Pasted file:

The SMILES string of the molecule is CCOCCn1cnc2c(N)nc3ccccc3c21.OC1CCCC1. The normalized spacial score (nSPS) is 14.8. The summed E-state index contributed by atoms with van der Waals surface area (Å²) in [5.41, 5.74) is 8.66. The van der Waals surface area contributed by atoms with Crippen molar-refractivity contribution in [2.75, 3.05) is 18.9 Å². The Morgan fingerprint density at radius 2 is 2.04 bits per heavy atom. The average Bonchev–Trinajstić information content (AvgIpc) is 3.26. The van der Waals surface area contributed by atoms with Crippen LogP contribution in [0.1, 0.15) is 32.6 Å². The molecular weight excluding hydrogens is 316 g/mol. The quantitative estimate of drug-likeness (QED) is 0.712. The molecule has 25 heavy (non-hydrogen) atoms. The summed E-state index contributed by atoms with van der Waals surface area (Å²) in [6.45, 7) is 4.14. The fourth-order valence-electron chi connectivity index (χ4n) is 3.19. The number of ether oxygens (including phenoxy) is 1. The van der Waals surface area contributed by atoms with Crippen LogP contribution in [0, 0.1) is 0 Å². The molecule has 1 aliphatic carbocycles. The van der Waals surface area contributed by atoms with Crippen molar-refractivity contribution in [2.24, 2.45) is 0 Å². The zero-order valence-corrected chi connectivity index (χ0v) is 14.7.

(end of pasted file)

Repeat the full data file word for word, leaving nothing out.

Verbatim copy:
The SMILES string of the molecule is CCOCCn1cnc2c(N)nc3ccccc3c21.OC1CCCC1. The normalized spacial score (nSPS) is 14.8. The summed E-state index contributed by atoms with van der Waals surface area (Å²) in [5.41, 5.74) is 8.66. The van der Waals surface area contributed by atoms with Crippen molar-refractivity contribution in [2.75, 3.05) is 18.9 Å². The Morgan fingerprint density at radius 2 is 2.04 bits per heavy atom. The average Bonchev–Trinajstić information content (AvgIpc) is 3.26. The van der Waals surface area contributed by atoms with Crippen LogP contribution in [0.1, 0.15) is 32.6 Å². The molecular weight excluding hydrogens is 316 g/mol. The quantitative estimate of drug-likeness (QED) is 0.712. The molecule has 25 heavy (non-hydrogen) atoms. The summed E-state index contributed by atoms with van der Waals surface area (Å²) in [6.45, 7) is 4.14. The fourth-order valence-electron chi connectivity index (χ4n) is 3.19. The number of ether oxygens (including phenoxy) is 1. The van der Waals surface area contributed by atoms with Crippen LogP contribution in [0, 0.1) is 0 Å². The molecule has 1 aliphatic carbocycles. The van der Waals surface area contributed by atoms with Crippen molar-refractivity contribution in [2.24, 2.45) is 0 Å². The zero-order valence-corrected chi connectivity index (χ0v) is 14.7.